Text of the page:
Remembering the parkway vigil

Peter Jackson pjackson@thetelegram.com
Published on October 19, 2010

This past Sunday marked the 30th anniversary of the Parkway Protest at Memorial University.

On the morning of Oct. 17, 1980, a student named Judy Lynn Ford was struck and killed by a dump truck while trying to cross Prince Philip Drive. The safety of the parkway crossings had been a simmering issue for some time. The only alternative to crosswalks was a dark tunnel located near the student residences. Not a suitable option, particularly for women.

Upon hearing of the fatality that Friday morning, several students mobilized and started crossing the crosswalk in single file, impeding traffic. As a steady stream of students joined the demonstration, it became a total blockade.

The police at first tried to break it up, but soon relented and blocked traffic at either end of the street as a safety measure. The blockade turned into a vigil that lasted through the weekend.

It ended on Tuesday when city hall pledged to build skywalks across the busy thoroughfare.

That was three decades ago.

Today, over that same spot where several of us stood with raincoats and blankets, drinking coffee and trying to stay warm in the wee hours of the night, stands the University Centre.

On either side of the parkway are various student services — the student union, The Muse newspaper, CHMR radio, the Breezeway bar, a counselling centre and a travel office. In the middle, straddling the parkway, overlooking the spot where Judy Ford lost her life, is the main cafeteria.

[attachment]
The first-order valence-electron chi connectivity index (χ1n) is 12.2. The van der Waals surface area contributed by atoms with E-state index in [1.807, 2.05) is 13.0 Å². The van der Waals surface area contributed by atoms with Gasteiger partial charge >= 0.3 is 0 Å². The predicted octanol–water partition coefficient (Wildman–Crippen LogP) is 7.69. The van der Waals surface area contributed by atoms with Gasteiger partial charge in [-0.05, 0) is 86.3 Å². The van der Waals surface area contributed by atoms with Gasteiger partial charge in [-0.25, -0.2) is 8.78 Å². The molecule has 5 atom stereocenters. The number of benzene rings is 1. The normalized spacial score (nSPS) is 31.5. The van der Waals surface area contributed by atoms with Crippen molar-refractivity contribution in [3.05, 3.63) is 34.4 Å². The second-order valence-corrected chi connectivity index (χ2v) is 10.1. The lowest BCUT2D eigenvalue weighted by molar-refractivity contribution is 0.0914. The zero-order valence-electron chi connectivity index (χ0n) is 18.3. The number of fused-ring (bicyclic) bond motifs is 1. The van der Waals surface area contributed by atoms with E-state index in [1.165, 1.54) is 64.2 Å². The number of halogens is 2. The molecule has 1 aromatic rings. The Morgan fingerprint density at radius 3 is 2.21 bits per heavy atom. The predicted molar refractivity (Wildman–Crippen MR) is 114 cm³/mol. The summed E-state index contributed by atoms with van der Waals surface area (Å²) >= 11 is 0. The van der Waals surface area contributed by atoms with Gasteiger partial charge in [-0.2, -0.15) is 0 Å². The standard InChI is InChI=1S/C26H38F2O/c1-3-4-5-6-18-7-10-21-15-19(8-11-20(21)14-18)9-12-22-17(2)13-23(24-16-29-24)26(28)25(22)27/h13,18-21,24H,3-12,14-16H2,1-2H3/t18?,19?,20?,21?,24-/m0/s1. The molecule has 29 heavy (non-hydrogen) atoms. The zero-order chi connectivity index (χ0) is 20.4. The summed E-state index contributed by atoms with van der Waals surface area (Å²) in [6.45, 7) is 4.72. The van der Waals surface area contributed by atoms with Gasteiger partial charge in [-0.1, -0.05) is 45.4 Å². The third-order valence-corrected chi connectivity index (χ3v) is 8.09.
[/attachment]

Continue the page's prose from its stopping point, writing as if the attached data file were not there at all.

MUN is not the same place it was in 1980. There was no Earth Sciences building or Institute of Ocean Technology. There was no Queen Elizabeth II Library.

In that spot were a handful of rundown “temporary” buildings that housed such diverse departments as philosophy, religious studies, nursing and computer science. Even the School of Music was housed in a temporary building until the current Music Building opened in 1985.

Since 1980, the student population of Memorial University has tripled, to a whopping 17,500 at last count.

And, mirroring similar trends around the world, MUN has adopted an increasingly corporatist structure, tirelessly recruiting more students and chasing more and more research dollars. Administrative and support staff now outnumber full-time academic faculty by 2,300 to 950, not including sessional instructors and student employees.

Now the largest university in Atlantic Canada, MUN is hardly the university I attended. It has the feel of a large university, where students must find their niche or end up feeling alienated. I don’t imagine it fosters the same level of camaraderie I experienced. And student activism is not quite as de rigueur as it used to be.

Then again, MUN students still rally for social causes and for self-preservation to this day. It’s a facet of student life that will never completely die as long as young adults follow those early stirrings of political and social conscience. But I don’t expect we’ll see anything like the spontaneous uprising of October 1980 again.

Arriving at the University Centre to catch a bus Monday morning, I had opportunity to stroll through the main cafeteria. Students occupied a line of seats along the west end window, staring out at the traffic as they chatted or munched on muffins.

I wondered whether any of them knew the history behind this overhead perch. I wondered if any of them would even care.

No time to ruminate. Life goes on, and so must I. The bus was due and I had to hurry back.

Peter Jackson is The Telegram’s commentary editor. He can be contacted by email at pjackson@thetelegram.com.